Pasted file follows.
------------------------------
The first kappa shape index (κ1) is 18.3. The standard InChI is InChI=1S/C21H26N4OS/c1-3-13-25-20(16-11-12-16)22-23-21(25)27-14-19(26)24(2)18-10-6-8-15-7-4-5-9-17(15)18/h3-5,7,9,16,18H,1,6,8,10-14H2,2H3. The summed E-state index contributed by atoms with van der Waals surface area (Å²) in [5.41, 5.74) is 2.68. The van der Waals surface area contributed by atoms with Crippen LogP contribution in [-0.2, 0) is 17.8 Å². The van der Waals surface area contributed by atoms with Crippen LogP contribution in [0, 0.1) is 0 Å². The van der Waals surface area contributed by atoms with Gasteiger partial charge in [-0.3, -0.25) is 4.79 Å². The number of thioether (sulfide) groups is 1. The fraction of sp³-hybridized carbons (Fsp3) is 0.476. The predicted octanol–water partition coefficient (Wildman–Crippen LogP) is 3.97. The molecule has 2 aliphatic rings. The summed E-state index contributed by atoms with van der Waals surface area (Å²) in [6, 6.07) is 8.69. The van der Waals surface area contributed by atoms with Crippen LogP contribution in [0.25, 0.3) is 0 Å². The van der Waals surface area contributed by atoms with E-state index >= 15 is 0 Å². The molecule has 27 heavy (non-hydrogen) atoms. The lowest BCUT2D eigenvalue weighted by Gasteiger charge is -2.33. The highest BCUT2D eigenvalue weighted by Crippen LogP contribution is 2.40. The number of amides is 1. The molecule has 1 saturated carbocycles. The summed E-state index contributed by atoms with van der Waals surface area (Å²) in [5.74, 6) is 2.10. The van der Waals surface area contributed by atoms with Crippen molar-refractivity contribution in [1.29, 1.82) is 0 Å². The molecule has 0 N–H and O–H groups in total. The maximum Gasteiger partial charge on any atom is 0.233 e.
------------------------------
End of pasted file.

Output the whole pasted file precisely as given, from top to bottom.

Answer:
The first kappa shape index (κ1) is 18.3. The standard InChI is InChI=1S/C21H26N4OS/c1-3-13-25-20(16-11-12-16)22-23-21(25)27-14-19(26)24(2)18-10-6-8-15-7-4-5-9-17(15)18/h3-5,7,9,16,18H,1,6,8,10-14H2,2H3. The summed E-state index contributed by atoms with van der Waals surface area (Å²) in [5.41, 5.74) is 2.68. The van der Waals surface area contributed by atoms with Crippen LogP contribution in [-0.2, 0) is 17.8 Å². The van der Waals surface area contributed by atoms with Crippen LogP contribution in [0, 0.1) is 0 Å². The van der Waals surface area contributed by atoms with Gasteiger partial charge in [-0.3, -0.25) is 4.79 Å². The number of thioether (sulfide) groups is 1. The fraction of sp³-hybridized carbons (Fsp3) is 0.476. The predicted octanol–water partition coefficient (Wildman–Crippen LogP) is 3.97. The molecule has 2 aliphatic rings. The summed E-state index contributed by atoms with van der Waals surface area (Å²) in [6, 6.07) is 8.69. The van der Waals surface area contributed by atoms with Crippen LogP contribution in [0.25, 0.3) is 0 Å². The van der Waals surface area contributed by atoms with E-state index >= 15 is 0 Å². The molecule has 27 heavy (non-hydrogen) atoms. The lowest BCUT2D eigenvalue weighted by Gasteiger charge is -2.33. The highest BCUT2D eigenvalue weighted by Crippen LogP contribution is 2.40. The number of amides is 1. The molecule has 1 saturated carbocycles. The summed E-state index contributed by atoms with van der Waals surface area (Å²) in [5.74, 6) is 2.10. The van der Waals surface area contributed by atoms with Crippen molar-refractivity contribution in [1.29, 1.82) is 0 Å². The molecule has 0 N–H and O–H groups in total. The maximum Gasteiger partial charge on any atom is 0.233 e.